Bitcoin has surged to a record high of more than US$6,000 (NZ$8620), pushing its market capitalisation to $100 billion at one point, as investors continued to bet on an asset that has a limited supply and has paved the way for a whole slew of crypto-currencies.
The original virtual currency has gained over 500 percent this year, more than any other tradable asset class. Bitcoin though is very volatile - posting gains and losses as high as 26 percent and 16 percent respectively on any given day.
On Friday, bitcoin hit a record peak US$6,000.10 on the BitStamp platform, and was last at US$5,964.24, up 4.7 percent on the day.
Bitcoin is a digital currency that can either be held as an investment, or used as a foundation for future applications through the blockchain, its underlying technology. The blockchain is a digital ledger of transactions.
It is more scarce though than most people realise. The number of bitcoins in existence is not expected to exceed 21 million.
Analysts said it was a combination of factors that drove Friday's surge in price.
Charles Hayter, co-founder of data analysis website Cryptocompare in London said hopes that China will soften its regulatory stance on crypto-currencies helped bitcoin's cause.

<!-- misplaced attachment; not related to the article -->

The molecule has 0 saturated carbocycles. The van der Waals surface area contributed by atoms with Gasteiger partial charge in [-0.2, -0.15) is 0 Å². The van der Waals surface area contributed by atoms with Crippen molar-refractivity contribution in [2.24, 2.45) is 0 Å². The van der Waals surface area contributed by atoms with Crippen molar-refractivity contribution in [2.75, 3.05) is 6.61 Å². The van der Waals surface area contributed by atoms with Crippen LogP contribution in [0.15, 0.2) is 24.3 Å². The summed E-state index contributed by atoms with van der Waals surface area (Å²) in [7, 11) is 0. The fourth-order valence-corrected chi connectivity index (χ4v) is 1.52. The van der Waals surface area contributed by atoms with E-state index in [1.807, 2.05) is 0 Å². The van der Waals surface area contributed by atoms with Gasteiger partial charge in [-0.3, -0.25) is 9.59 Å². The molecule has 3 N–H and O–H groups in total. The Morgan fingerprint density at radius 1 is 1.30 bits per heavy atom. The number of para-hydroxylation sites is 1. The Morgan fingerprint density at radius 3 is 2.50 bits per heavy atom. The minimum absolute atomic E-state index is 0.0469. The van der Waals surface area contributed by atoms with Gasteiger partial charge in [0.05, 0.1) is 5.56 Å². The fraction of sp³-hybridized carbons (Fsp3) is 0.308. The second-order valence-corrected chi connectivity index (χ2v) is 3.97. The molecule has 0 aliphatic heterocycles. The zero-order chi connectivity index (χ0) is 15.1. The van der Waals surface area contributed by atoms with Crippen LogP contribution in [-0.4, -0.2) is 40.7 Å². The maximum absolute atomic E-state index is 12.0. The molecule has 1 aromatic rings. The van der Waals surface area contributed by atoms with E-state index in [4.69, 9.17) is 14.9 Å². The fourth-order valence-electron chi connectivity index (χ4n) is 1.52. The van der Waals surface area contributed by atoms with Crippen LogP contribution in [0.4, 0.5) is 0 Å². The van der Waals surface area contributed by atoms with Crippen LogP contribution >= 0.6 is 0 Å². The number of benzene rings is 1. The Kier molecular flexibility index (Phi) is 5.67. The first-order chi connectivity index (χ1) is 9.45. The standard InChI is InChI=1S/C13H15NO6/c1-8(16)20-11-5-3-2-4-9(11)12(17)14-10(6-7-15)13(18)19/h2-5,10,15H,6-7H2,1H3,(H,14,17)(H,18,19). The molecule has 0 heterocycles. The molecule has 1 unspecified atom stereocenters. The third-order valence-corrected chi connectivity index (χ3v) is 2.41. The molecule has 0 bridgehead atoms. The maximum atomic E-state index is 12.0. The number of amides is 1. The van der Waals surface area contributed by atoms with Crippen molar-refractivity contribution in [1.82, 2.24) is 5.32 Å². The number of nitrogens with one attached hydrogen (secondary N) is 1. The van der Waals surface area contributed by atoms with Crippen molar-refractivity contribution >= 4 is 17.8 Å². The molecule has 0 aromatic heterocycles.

"As China... fears fade, the price is unlocked and driven by demand and buyers entering the markets," said Hayter.
Over the summer, China has banned the practice of raising capital through the sale of tokens to the public in what is known as initial coin offerings. It has also ordered the shutdown of digital currency exchanges.
But many in the market believe the Chinese ban is temporary.
"China would not want to be left out of the digital currency market nor the development of blockchain applications in general," said Jason English, vice president of Protocol Marketing, at Sweetbridge, a global alliance in Zug, Switzerland that aims to use blockchain to create a liquid supply chain.
"As much as 60 percent of the world's bitcoin mining is happening in China, and therefore, many of the large... investments in ICO projects have also been coming from crypto-currency holders in China, whether directly or indirectly," English added.
Sean Walsh, a partner at venture capital firm Redwood City, Ventures in Redwood City, California, also believes investors have been going back into bitcoin given the still uncertain global regulatory environment on crypto-currencies.
A big part of bitcoin's recent surge was the ICO craze, which exploded this year. Bitcoins and ether, another digital currency, are used to purchase tokens for ICOs.